Have to get several junctions made solid before I can put the vertical members in permanently.

Once it's all solid enough I will use my auto body rotisserie to be able to flip it around for final welding side and bottom.
Expect I will be putting it back on the table frequently to confirm it remains flat and true.

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PostPosted: January 21, 2018, 10:53 pm 
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Looking at temporary cross-bracing for the cockpit area to prevent twisting as junctions are fully welded.
Found a limited amount of surplus 1" steel tube to use.

Thinking that two diagonals in an X from the top to the bottom perimeter would be more effective than an X only at the top?
Also thinking of temporary front and rear diagonals across the main bulkhead hoops.
I hope this will be enough bracing, need to be able to reach all the tube junctions.
Once the temp tubes are tacked I will release the clamps holding the main rails to the table.
Hope to see no deflection/twisting.

If this works I should be able to put the chassis on my rotisserie to flip it around for easier final welding.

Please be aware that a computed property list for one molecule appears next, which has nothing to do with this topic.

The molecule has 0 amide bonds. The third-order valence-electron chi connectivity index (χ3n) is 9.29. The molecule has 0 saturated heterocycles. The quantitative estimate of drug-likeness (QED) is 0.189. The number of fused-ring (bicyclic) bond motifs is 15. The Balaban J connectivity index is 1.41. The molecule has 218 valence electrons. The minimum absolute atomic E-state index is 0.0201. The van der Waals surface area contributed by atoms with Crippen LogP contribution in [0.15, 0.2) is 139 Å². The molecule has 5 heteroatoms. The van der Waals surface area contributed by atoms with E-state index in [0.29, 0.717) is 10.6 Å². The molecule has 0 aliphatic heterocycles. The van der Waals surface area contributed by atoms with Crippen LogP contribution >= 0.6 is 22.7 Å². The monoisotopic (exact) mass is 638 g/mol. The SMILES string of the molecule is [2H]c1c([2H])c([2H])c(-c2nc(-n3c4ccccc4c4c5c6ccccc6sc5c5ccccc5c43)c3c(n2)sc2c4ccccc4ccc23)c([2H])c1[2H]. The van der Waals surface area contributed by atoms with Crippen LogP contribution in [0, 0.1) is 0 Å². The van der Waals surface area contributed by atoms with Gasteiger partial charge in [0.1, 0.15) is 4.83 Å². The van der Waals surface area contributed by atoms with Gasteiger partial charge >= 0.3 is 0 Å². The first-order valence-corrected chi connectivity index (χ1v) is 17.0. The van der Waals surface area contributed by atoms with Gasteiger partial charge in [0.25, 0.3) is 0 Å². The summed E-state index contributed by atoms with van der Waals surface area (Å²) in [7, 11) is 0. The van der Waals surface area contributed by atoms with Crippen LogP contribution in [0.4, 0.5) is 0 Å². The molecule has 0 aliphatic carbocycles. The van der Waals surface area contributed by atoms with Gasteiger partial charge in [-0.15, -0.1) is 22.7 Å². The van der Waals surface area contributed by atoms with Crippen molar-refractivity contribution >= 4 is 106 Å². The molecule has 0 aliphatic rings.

Image

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PostPosted: January 25, 2018, 4:58 am 
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GAAAAAAAA! :BH:
Trying to make sense of front suspension basics.
Broke down an Alfa front spindle to take measurements.
Will have to do it over with better tools but it seems to be surprisingly similar to Mustang II. :shock:

Bare spindle is light, about 6.6 Lb.
Complete assembly with calipers and pads is heavy, about 39 Lb.!
Stock caliper is 9 Lb. with pads.
These weights are without A arms or ball joints.
I may be able to reduce some weight if I can replace the stock rotor mount with aluminum.
If I'm doing that, maybe make it to take lighter rotors?
Also going to look for some aluminum calipers, Alfa's have been raced in the U.S. for decades so there should be a set available.